Carve out a space -- an outdoor room, if you will! It can be a large patio or deck, a corner of the lawn, even a small porch or balcony. If you look hard enough, you can almost always locate a place to make your special room!
Then you need to treat your room as just that -- a room! Create walls, seating area and floor. No, I don't mean a visit to the home improvement center. Just place objects to suggest these boundaries. It offers the emotional comfort and security of a real room.
Suggestions? Place planters to create walls, paint on your porch floor a faux rug, outline your area with found stones or brick form construction sites (always ask first!), pick up yard furniture from yard sales, create benches from a piece of lumber laid over concrete blocks, hang plants to offer partial privacy to your space. Use your imagination, and think as you would decorating an indoor space!
As mentioned before, container plants can add structure to your outdoor room, but also add accent color, texture, scent and charm. Buy inexpensive terracotta pots at your local discount store, and paint them to add your distinctive touch. Using ordinary craft paint or leftover house paint, you can sponge, stamp, or stencil any design you like!
Try choosing pot and paint colors that will compliment your flowers. Or, to pull together a "room" full of unlike planters and furniture, choose one beautiful color and paint all your items with that.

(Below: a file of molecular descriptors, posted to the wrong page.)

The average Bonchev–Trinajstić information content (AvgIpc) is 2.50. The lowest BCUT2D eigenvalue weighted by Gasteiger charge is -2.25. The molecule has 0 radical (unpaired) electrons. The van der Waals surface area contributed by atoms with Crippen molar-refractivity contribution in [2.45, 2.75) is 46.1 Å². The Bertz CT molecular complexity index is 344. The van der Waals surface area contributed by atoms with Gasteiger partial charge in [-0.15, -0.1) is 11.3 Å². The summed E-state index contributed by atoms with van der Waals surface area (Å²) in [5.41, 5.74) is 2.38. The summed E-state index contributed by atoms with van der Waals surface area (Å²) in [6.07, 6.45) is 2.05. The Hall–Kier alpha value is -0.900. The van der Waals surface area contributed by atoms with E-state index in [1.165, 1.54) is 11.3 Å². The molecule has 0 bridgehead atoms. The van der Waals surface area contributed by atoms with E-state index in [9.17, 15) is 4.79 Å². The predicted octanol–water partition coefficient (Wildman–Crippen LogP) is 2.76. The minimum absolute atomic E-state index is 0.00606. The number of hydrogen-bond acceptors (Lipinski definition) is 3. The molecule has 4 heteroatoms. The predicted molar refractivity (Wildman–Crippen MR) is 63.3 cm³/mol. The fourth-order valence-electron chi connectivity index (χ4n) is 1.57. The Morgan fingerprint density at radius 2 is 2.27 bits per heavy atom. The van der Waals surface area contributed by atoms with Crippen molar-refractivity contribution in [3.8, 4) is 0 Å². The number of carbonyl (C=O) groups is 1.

My favorite colors to use are a vibrant periwinkle blue or a pale lime green, but hunter green, terra cotta, and earth tones all look very natural in a planted setting. Also look for unusual containers at garage sales to add whimsy to your room -- old cast iron pots (spray with a sealer to prevent rust), wooden boxes and even old boots can be converted to new plant homes.
Plants themselves can be quite costly, so here are a few ideas to fill those containers!
1. Divide and cut
Divisions or cuttings can propagate many plants quite easily. (Most perennials actually prefer to be divided every few years.) Ask your gardening friends if they have any divisions they might like to share with you -- most gardeners love to pass on their passion! You might even have some in your own yard ready for dividing. Two great sites to learn more about plant propagation on the web are Can You Dig It and gardenweb.com -- or you can check out great books from your local library for free.
2. Seed it
Seeds are very economical. Many dwarf varieties of your old favorites are available for pots, and some good choices might include zinnias, alyssum, marigolds, dwarf cosmos, basil (I love the purple varieties, very ornamental), nasturtiums and dwarf sunflowers.
3. Get your annuals
When you buy annual flowers, always buy them in the smallest possible size. They are much cheaper, and they grow so fast that a month after you buy them you wouldn't know the difference between those bought in tiny pony packs, or those you paid extra for in big gallon containers -- except the extra money in your bank account!
Finally, use your space! Have your dessert there, read a book there, drink lemonade, play a board hame. Or better yet, sneak out when the kids or hubby are occupied and spend a few minutes just remembering what a great gift the great outdoors is to us all.
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